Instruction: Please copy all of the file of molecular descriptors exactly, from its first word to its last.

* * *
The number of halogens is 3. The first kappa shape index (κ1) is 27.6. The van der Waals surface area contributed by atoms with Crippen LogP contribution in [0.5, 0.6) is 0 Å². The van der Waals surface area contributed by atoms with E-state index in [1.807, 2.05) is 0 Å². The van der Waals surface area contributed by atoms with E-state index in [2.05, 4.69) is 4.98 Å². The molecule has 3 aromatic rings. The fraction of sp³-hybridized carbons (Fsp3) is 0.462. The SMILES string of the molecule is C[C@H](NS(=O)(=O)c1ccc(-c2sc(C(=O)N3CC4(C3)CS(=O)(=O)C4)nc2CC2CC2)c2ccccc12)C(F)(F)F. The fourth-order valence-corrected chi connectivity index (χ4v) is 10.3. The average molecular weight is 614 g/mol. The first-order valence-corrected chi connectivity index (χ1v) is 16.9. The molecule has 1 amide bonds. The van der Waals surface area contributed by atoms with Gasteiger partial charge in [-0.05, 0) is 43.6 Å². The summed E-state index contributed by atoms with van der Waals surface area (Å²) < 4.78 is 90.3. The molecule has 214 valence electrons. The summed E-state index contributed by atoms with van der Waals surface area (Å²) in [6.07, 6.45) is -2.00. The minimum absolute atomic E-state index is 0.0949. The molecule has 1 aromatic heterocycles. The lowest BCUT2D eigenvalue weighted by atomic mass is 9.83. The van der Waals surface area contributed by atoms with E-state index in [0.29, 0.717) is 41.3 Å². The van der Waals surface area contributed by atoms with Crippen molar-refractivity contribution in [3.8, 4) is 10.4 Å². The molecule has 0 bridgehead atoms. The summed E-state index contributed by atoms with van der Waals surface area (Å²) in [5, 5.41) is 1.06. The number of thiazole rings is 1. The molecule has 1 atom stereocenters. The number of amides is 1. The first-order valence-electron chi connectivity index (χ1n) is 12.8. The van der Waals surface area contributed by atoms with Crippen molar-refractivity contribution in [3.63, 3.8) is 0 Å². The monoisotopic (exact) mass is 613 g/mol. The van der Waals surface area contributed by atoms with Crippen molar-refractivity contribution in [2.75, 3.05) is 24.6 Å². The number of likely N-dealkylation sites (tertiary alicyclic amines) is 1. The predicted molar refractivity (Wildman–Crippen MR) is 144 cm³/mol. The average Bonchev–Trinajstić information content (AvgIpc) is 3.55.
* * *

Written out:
The number of halogens is 3. The first kappa shape index (κ1) is 27.6. The van der Waals surface area contributed by atoms with Crippen LogP contribution in [0.5, 0.6) is 0 Å². The van der Waals surface area contributed by atoms with E-state index in [1.807, 2.05) is 0 Å². The van der Waals surface area contributed by atoms with E-state index in [2.05, 4.69) is 4.98 Å². The molecule has 3 aromatic rings. The fraction of sp³-hybridized carbons (Fsp3) is 0.462. The SMILES string of the molecule is C[C@H](NS(=O)(=O)c1ccc(-c2sc(C(=O)N3CC4(C3)CS(=O)(=O)C4)nc2CC2CC2)c2ccccc12)C(F)(F)F. The fourth-order valence-corrected chi connectivity index (χ4v) is 10.3. The average molecular weight is 614 g/mol. The first-order valence-corrected chi connectivity index (χ1v) is 16.9. The molecule has 1 amide bonds. The van der Waals surface area contributed by atoms with Gasteiger partial charge in [-0.05, 0) is 43.6 Å². The summed E-state index contributed by atoms with van der Waals surface area (Å²) < 4.78 is 90.3. The molecule has 214 valence electrons. The summed E-state index contributed by atoms with van der Waals surface area (Å²) in [6.07, 6.45) is -2.00. The minimum absolute atomic E-state index is 0.0949. The molecule has 1 aromatic heterocycles. The lowest BCUT2D eigenvalue weighted by atomic mass is 9.83. The van der Waals surface area contributed by atoms with E-state index in [0.29, 0.717) is 41.3 Å². The van der Waals surface area contributed by atoms with Crippen molar-refractivity contribution in [3.8, 4) is 10.4 Å². The molecule has 0 bridgehead atoms. The summed E-state index contributed by atoms with van der Waals surface area (Å²) in [5, 5.41) is 1.06. The number of thiazole rings is 1. The molecule has 1 atom stereocenters. The number of amides is 1. The first-order valence-electron chi connectivity index (χ1n) is 12.8. The van der Waals surface area contributed by atoms with Crippen molar-refractivity contribution in [3.63, 3.8) is 0 Å². The monoisotopic (exact) mass is 613 g/mol. The van der Waals surface area contributed by atoms with Crippen molar-refractivity contribution in [2.75, 3.05) is 24.6 Å². The number of likely N-dealkylation sites (tertiary alicyclic amines) is 1. The predicted molar refractivity (Wildman–Crippen MR) is 144 cm³/mol. The average Bonchev–Trinajstić information content (AvgIpc) is 3.55.